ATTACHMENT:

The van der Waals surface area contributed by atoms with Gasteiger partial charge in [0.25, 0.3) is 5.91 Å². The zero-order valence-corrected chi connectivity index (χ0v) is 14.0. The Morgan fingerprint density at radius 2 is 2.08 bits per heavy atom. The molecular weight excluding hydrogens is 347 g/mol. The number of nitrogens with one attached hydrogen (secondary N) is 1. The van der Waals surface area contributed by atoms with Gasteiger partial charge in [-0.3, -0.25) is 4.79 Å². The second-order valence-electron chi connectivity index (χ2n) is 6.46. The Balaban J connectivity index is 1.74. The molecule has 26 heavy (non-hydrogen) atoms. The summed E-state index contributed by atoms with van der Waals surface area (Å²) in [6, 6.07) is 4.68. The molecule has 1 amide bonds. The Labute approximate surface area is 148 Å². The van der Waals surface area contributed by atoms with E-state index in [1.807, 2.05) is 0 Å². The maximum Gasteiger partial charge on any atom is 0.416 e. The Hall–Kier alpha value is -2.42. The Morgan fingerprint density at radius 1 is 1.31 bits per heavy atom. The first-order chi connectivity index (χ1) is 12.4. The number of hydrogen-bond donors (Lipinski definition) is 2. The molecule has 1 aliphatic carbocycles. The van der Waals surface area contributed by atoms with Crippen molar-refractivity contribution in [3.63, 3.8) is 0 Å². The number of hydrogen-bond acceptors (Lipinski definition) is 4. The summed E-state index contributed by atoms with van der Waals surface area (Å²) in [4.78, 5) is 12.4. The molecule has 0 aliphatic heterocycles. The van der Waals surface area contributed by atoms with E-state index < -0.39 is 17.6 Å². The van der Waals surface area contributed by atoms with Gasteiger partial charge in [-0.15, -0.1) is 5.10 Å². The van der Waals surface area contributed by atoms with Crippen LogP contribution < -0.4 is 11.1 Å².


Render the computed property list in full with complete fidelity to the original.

The van der Waals surface area contributed by atoms with Gasteiger partial charge in [0.25, 0.3) is 5.91 Å². The zero-order valence-corrected chi connectivity index (χ0v) is 14.0. The Morgan fingerprint density at radius 2 is 2.08 bits per heavy atom. The molecular weight excluding hydrogens is 347 g/mol. The number of nitrogens with one attached hydrogen (secondary N) is 1. The van der Waals surface area contributed by atoms with Gasteiger partial charge in [-0.3, -0.25) is 4.79 Å². The second-order valence-electron chi connectivity index (χ2n) is 6.46. The Balaban J connectivity index is 1.74. The molecule has 26 heavy (non-hydrogen) atoms. The summed E-state index contributed by atoms with van der Waals surface area (Å²) in [6, 6.07) is 4.68. The molecule has 1 amide bonds. The Labute approximate surface area is 148 Å². The van der Waals surface area contributed by atoms with E-state index in [1.807, 2.05) is 0 Å². The maximum Gasteiger partial charge on any atom is 0.416 e. The Hall–Kier alpha value is -2.42. The Morgan fingerprint density at radius 1 is 1.31 bits per heavy atom. The first-order chi connectivity index (χ1) is 12.4. The number of hydrogen-bond donors (Lipinski definition) is 2. The molecule has 1 aliphatic carbocycles. The van der Waals surface area contributed by atoms with Crippen molar-refractivity contribution in [3.63, 3.8) is 0 Å². The number of hydrogen-bond acceptors (Lipinski definition) is 4. The summed E-state index contributed by atoms with van der Waals surface area (Å²) in [4.78, 5) is 12.4. The molecule has 0 aliphatic heterocycles. The van der Waals surface area contributed by atoms with E-state index < -0.39 is 17.6 Å². The van der Waals surface area contributed by atoms with Gasteiger partial charge in [-0.15, -0.1) is 5.10 Å². The van der Waals surface area contributed by atoms with Crippen LogP contribution < -0.4 is 11.1 Å².